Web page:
As dual-language immersion reaches Glendale middle schools, officials eye offerings

French dignitaries, including Senator Claudine LePage, visited the French immersion Kindergarten class, taught by Valerie Sun, standing next to children, at Franklin Magnet Elementary School in Glendale in May 2013.

French dignitaries, including Senator Claudine LePage, visited the French immersion Kindergarten class, taught by Valerie Sun, standing next to children, at Franklin Magnet Elementary School in Glendale in May 2013.

(Raul Roa / Staff Photographer)

When Glendale Unified established its first dual-language immersion program in 2003, the school district became a trailblazer for offering students a Spanish class where they would spend at least 50% of the day speaking and learning in Spanish.

Now, students can enroll in Spanish, German, Italian, French, Armenian, Korean and Japanese dual-language programs and spend anywhere from 50% to 90% of the day speaking and learning in their chosen language.

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This year, 477 students, or 25% of all of Glendale’s current kindergartners, are enrolled in a dual-language program. Across the 30 schools in the district, 2,889 students, or 11% of the district’s entire population, participate in a program.

With many immersion students currently in elementary schools, officials are beginning to address offering dual-language programs at the middle-school level.

In some cases, school officials are providing class offerings in middle-school programs based largely on parents’ requests.

Last year, when Glendale school officials surveyed parents with children in the Armenian dual-language program at R.D. White Elementary, about 87% of parents wanted their child to take Armenian as a foreign-language class at Wilson Middle School.

Glendale school officials considered offering a science or social studies class taught in Armenian, but with the majority of parents demanding just one class in Armenian, Glendale Unified stuck with their preference.

In the coming years, when students in the newer language programs begin to approach middle school, school officials will survey their parents as well, said Kelly King, assistant superintendent for Glendale Unified.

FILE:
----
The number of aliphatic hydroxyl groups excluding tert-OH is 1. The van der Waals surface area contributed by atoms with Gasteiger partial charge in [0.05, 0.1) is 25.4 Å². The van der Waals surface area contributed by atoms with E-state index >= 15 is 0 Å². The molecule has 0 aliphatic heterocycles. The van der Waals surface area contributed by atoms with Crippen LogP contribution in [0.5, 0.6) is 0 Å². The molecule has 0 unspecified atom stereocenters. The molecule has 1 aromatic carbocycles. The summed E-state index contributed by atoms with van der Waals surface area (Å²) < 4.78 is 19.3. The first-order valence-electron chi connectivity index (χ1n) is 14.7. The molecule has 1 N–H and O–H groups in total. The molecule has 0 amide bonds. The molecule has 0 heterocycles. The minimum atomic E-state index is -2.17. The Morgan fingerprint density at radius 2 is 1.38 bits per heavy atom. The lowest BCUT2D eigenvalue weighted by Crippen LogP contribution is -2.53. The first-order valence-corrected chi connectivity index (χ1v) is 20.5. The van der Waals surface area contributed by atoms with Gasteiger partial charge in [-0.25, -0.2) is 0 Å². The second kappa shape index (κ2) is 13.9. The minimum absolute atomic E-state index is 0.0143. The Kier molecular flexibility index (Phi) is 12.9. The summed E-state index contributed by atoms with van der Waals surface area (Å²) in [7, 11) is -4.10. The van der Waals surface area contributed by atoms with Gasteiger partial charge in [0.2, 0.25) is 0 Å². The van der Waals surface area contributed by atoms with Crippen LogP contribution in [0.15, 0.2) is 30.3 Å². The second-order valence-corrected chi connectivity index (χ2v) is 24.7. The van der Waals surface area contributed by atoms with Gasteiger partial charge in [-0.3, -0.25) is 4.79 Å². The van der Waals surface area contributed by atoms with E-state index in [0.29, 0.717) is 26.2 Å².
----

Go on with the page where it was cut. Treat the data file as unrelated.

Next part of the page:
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“We will be looking at the future cohorts regarding their interest because our intent was to provide that second course for the students,” she said.

School board member Nayiri Nahabedian said she wasn’t entirely surprised that parents elected for one class instead of two, saying some parents want their child invested in learning English.

However teachers who have met with those parents assure them that the students will be fine, she added.

Test scores, so far, show that students who are in a foreign-language program are highly proficient in English.

According to a district report, students who were enrolled in a dual-language immersion program demonstrated higher levels of proficiency in English last year than their counterparts who attended the same school, but were not in a program.

For example, roughly 55% of fourth-grade students enrolled in an Armenian immersion program met or exceeded the English standard, while 35% of the students who were not speaking or learning in Armenian achieved that same goal.

On another campus, 73% of students learning Japanese also met or exceeded the English standard, compared to 53% of students who were not part of that language program.

The ability to offer two courses in middle schools can also depend on whether Glendale Unified can find appropriate staff.

Finding instructors to teach dual-language immersion classes is not unlike finding “a unicorn,” King said. They must be an educator who has a California teaching credential, have studied the language and have the ability to teach academic content using that language.

“Our biggest challenge and our biggest reward is when we find that teacher,” she said, adding that the school district is currently recruiting to fill nine dual-language teaching slots.

So far, the district’s plan is for French, German and Italian students to enroll in one language course at middle-school or high-school level, King said, but added that the district is flexible.

“If we happen to find a teacher who has those dual credentials, that they can teach both the foreign language class and one of the content-area classes, at that time, we really would entertain the thought of opening up a second [class].”

What appears to be far easier for the district is attracting students to the programs, which are extremely popular. Some parents relocate to Glendale, even from outside the country, so their children can enroll in them, King said.

As of Feb. 25, 530 applications were on the district’s waiting list for a spot in a kindergarten dual-language class next school year.


Kelly Corrigan,

Twitter: @kellymcorrigan



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